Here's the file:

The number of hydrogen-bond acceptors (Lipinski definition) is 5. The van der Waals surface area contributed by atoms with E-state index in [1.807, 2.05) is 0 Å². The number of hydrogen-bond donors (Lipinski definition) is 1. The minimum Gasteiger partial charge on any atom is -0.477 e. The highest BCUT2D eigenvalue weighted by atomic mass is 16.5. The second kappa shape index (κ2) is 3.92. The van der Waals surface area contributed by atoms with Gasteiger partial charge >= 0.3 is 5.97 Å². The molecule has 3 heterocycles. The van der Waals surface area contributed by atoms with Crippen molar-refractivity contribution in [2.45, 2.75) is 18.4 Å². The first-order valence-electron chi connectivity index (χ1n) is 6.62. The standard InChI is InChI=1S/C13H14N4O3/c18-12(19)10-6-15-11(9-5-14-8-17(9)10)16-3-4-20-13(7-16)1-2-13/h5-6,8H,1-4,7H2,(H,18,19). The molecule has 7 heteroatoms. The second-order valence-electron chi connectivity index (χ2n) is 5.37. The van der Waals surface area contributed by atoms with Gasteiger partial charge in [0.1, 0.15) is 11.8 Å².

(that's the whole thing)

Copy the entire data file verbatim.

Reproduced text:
The number of hydrogen-bond acceptors (Lipinski definition) is 5. The van der Waals surface area contributed by atoms with E-state index in [1.807, 2.05) is 0 Å². The number of hydrogen-bond donors (Lipinski definition) is 1. The minimum Gasteiger partial charge on any atom is -0.477 e. The highest BCUT2D eigenvalue weighted by atomic mass is 16.5. The second kappa shape index (κ2) is 3.92. The van der Waals surface area contributed by atoms with Gasteiger partial charge >= 0.3 is 5.97 Å². The molecule has 3 heterocycles. The van der Waals surface area contributed by atoms with Crippen molar-refractivity contribution in [2.45, 2.75) is 18.4 Å². The first-order valence-electron chi connectivity index (χ1n) is 6.62. The standard InChI is InChI=1S/C13H14N4O3/c18-12(19)10-6-15-11(9-5-14-8-17(9)10)16-3-4-20-13(7-16)1-2-13/h5-6,8H,1-4,7H2,(H,18,19). The molecule has 7 heteroatoms. The second-order valence-electron chi connectivity index (χ2n) is 5.37. The van der Waals surface area contributed by atoms with Gasteiger partial charge in [0.1, 0.15) is 11.8 Å².